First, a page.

Sunday, 5 November 2017

Is It A Question of Age?

Here’s an interesting question which has arisen through comments made about my review of the first repechage match of this season’s University Challenge. Is an average older quizzer more likely to be better than an average younger quizzer?

A few years ago I would probably have said, yes, in all probability an average quizzer in their 50’s is probably going to be better than an average quizzer in their 30s. Now, well, I just don’t know.

The only quizzer I can discuss with any real degree of authority is me, so let’s do that. I began as a quizzer in early 1988. I wasn’t a bad player, and I was lucky to be part of a good team, in local terms, until it broke up about 3 years later. Then I hardly quizzed for 2 or 3 years. So in 1995, when I started to go to the quiz in Aberavon Rugby Club, and to play in the Neath Quiz League, I was 31, and a decent player who hadn’t played in a few years. Am I a better player now than I was in 1995? I would say yes, without doubt I am. I’ve had 22 years’ experience since then. But I would argue that I’m not that much better now than I was by 1997/8. Those first few years in the League and in the Rugby Club were hugely important to my development as a quizzer. I can’t tell you the value of those early years of preparing quizzes for the club every 2 – 4 weeks. By this time I was attending at least 3 quizzes every week as well. Physically I was only 2 years older by 1997 – 33. In terms of quizzing, though, there was no comparison between the 31 year old me and the 33 year old me. In fact I’d say there was far less of a difference between the 33 year old me and the 43 year old me. And probably the 53 year old me, for that matter. 

I’ve never really worked at my quizzing as such. However, for a few years between about 2010 and 2014/15 I was doing the papers every day, writing down things I felt would possibly come up as quiz questions. So I’d say that if I had a ‘peak’ as a quizzer it would be about this time when I was just about turning 50. I’ve probably been gently rolling downhill ever since. We have a more healthy roster of regular setters for the club now, and I doubt that I set a quiz more than once in a couple of months. I’ve stopped playing in the Bridgend league, and the rugby club quiz is the only quiz I do regularly, although I still have a go at Brain of Mensa. I’ve written about this before, so I won’t go overboard, but basically, going to different pub quizzes on a Sunday evening was only bringing me grief and aggravation, and I stopped enjoying the League.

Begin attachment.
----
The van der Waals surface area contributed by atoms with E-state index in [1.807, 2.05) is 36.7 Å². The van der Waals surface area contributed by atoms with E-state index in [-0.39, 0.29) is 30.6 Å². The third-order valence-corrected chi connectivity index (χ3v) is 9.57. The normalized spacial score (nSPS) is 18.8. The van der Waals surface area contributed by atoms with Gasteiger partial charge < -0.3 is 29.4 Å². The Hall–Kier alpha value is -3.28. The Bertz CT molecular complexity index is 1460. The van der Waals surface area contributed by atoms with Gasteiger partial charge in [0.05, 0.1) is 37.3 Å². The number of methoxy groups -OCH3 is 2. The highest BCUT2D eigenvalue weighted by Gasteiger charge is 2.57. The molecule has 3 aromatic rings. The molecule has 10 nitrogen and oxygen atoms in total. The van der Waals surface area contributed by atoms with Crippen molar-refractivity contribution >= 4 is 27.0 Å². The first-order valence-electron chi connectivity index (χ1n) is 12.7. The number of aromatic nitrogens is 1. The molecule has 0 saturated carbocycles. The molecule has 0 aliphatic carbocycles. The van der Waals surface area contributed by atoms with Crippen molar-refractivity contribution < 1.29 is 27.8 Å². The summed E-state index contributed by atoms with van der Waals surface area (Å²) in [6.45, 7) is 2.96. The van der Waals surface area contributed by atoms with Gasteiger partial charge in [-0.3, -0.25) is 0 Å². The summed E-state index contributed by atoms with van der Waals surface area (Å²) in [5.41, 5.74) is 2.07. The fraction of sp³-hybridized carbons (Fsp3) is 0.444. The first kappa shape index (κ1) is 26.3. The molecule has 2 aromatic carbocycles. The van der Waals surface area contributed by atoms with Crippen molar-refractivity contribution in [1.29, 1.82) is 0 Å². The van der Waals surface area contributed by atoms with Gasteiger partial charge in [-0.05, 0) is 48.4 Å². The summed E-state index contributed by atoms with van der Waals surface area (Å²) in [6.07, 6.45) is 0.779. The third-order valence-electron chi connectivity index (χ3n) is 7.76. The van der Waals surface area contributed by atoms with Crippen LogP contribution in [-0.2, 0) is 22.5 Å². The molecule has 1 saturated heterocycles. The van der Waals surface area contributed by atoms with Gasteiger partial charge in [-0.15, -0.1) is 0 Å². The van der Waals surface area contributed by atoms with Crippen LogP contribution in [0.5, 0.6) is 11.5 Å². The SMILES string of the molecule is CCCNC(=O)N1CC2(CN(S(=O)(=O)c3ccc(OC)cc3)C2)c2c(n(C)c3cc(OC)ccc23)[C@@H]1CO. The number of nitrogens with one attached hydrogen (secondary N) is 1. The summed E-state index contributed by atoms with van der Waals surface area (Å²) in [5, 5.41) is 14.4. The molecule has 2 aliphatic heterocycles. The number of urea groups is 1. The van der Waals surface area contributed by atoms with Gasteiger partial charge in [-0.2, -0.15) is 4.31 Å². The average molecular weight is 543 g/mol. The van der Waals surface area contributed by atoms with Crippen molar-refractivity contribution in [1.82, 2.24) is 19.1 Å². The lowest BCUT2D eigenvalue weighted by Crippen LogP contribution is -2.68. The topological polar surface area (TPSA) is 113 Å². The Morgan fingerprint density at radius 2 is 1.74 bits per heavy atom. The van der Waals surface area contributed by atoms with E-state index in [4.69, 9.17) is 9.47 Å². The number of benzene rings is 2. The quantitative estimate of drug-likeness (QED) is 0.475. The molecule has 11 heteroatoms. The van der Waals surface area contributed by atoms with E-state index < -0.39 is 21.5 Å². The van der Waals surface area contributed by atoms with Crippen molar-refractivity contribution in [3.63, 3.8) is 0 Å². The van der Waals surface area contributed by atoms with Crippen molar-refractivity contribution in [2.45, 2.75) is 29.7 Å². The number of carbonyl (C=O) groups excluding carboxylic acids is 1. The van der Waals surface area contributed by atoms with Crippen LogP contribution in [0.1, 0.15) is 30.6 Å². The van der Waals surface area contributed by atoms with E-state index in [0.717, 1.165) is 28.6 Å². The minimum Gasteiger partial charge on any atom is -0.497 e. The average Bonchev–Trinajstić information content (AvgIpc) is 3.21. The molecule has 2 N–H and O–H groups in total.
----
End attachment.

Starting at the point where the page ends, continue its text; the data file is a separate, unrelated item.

I’m straying a little from my original brief. In all honesty, I don’t know if people in their 20s/30s are naturally going to be weaker quizzers than people in their 40s/50s. I mean, you’d think so purely in terms of life experience. But then when I do the rugby club quiz, when I played in the league and various Sunday night quizzes, I was often struck by – a) How much people don’t know, regardless of their age – and – b) how the same people could keep getting the same questions wrong, year after year. And I suppose it comes down to this – there is a wide gulf separating those who want to work at their quiz, who take it very seriously – and those who don’t, and that’s regardless of age. 

I’d be interested in your opinions on this.


Jack said...

In my opinion, Dave, I think it depends on what sort of quiz you're partaking in.

For example, Chris Tarrant said in his Millionaire autobiography that younger people on the show tended not to fare as well in the chair as they had not as much knowledge as the older generation, but tended to be better at FFF. He then said that the older generation have more knowledge to fare better in the chair, but aren't as good at FFF and thus find it harder to get in.